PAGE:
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Farofa (Toasted Garri) with Dambun Nama

by on April 14, 2015
 

Garri, good for more than drinking and making into ‘Eba’.

Garri, excellent for crusting and crumbing.

And for toasting too.

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If you go to any self-respecting churrasco house with the stars and stripes of Brasilia, expect to be served farofa.

Churrasco (Portuguese: [ʃuˈʁasku], Spanish: [tʃuˈrasko]) is a Portuguese and Spanish term referring to beef or grilled meat more generally, differing across Latin America and Europe, but a prominent feature in the cuisine of Uruguay, Brazil, Bolivia, Argentina, Chile, Colombia, Nicaragua and other Latin American countries; Wikipedia

This dish of pan fried garri, manioc, cassava is the equivalent of Morocco’s couscous.

Fried in butter, studded with vegetables and seasoned with spices, it is all shades of yum.

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Yes people, garri can be, is more than eba.

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I grew up sprinkling dry garri on everything from beans to avocados so I get this being not only a glorious accompaniment to meats but to Feijoada, Brazil’s famed black bean stew.

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Feijoada (European Portuguese: [fɐjʒuˈaðɐ], Brazilian Portuguese: [fejʒuˈadɐ]) is a stew of beans with beef and pork,[1]which is a typical Portuguese dish. Feijoada is also typically cooked in former Portuguese colonies such as Brazil, Macau, Angola, Mozambique and Goa (India). However, the recipe can differ slightly from one country to another.[2]

The name comes from feijão, Portuguese for “beans”; Wikipedia

Yes, Farofa makes a great side, it apparently also works as ‘stuffing’ for chicken. Oh Lawd.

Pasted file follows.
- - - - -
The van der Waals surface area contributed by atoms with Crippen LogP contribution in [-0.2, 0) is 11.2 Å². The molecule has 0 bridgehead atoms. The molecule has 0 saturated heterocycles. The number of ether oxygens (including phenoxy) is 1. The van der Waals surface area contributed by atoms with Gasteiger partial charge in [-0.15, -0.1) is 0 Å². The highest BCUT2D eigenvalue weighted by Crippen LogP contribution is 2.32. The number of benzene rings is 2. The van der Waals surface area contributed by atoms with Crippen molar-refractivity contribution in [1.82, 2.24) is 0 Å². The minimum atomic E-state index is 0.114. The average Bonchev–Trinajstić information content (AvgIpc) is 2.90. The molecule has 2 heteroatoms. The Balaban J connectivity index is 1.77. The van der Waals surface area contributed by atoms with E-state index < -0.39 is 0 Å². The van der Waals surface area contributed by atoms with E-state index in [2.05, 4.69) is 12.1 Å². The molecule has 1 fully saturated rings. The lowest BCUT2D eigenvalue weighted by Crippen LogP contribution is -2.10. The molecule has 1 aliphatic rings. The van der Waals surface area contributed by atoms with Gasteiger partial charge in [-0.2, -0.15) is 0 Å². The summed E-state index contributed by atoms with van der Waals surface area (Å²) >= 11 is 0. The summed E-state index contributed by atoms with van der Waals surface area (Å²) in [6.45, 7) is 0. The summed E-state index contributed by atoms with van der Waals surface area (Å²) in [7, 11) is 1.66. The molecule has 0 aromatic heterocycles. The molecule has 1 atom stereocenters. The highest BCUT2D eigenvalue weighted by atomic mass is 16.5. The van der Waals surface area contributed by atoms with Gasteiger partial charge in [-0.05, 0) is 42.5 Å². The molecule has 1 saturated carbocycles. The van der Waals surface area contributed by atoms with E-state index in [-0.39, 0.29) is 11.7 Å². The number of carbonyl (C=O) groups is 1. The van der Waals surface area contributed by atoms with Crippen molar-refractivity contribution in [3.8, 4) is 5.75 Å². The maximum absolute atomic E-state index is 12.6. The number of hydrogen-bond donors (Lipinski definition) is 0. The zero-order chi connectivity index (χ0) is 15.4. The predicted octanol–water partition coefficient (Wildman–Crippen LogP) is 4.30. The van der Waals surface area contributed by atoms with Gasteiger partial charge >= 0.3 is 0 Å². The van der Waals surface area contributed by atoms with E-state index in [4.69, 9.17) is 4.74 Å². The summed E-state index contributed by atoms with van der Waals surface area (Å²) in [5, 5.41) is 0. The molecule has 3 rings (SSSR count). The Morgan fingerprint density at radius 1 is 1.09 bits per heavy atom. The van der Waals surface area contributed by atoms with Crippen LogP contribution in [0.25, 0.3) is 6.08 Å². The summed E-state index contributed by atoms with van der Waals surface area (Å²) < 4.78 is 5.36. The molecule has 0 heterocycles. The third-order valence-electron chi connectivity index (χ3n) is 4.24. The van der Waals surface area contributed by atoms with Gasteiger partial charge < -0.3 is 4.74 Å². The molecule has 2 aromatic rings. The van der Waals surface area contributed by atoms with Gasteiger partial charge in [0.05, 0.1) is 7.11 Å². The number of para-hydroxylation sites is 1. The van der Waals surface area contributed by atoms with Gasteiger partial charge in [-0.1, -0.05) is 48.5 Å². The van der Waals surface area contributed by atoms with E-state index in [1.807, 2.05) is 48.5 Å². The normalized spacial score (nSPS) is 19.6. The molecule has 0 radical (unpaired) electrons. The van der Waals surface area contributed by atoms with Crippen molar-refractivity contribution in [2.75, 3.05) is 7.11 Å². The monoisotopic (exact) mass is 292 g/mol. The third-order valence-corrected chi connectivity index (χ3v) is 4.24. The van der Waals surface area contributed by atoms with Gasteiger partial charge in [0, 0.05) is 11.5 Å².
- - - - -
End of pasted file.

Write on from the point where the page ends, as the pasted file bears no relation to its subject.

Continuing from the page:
I’ve opted for a version with dambun nama, shredded beef and cousin to dambun kazaa. I anticipated it would be a bit dry even though I planned to incorporate vegetables in it, so I served it on a bed of sauteed greens.

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We loved it let me say right off the bat. My children, all of them tried a bit and then demanded more. 

Farofa is a toasted cassava flour mixture,[1] though variants are made with maize flour (farinha de milho), and flavors can vary. It is eaten in South America. It can be found commercially produced and packaged but is often prepared at home based on family recipes. Most recipes will also contain varying amounts of salt, smoked meat, and spices. The consistency of the mixture ranges from large grains the size of cracked bulgur wheat or couscous down to a table-salt-sized powder. Most farofas have a very smoky and slightly salty taste, by and large used to accentuate the taste of meat, particularly barbecued meat and hearty stews; Wikipedia

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It was such a delight, not to mention fascinating exploration with an ingredient I am and have always been familiar with but to experience it in new ways is pure joy.

You could totally go vegan with this. I would opt for avocados in the mix once toasted – I love garri and avocados. I have made them into truffles and enjoyed an avocado boat :).

I think it would be nice with ground peanuts to finish – garri and groundnuts are another classic combination when ‘soaking’ garri in water, often with sugar to enjoy as cereal/ a snack. Peeled, roasted groundnuts elevate this to a whole other level.

There is so much more you could do with this

  • Use palm oil as the flavouring
  • Serve alongside beans and plantains
  • Add nuts, seeds and dried fruit
  • Flavour with different herbs – scent leaves, cilantro
  • Enjoy with fish – fresh or dried, suya – particularly the tasty fatty bits, Tozo…

Yes, the possibilities are as good as you can think them up.

Here is one, only one realisation. And it was pretty damn good too. 

[yumprint-recipe id=’33’]Garri 2.0

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A sprinkling of yaji

 

All shades of awesome. I topped with yaji and scent leaf sauce. The awesomeness is awesoooooome.

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How do you like your garri? Toasted, pan-fried, soaked :)?

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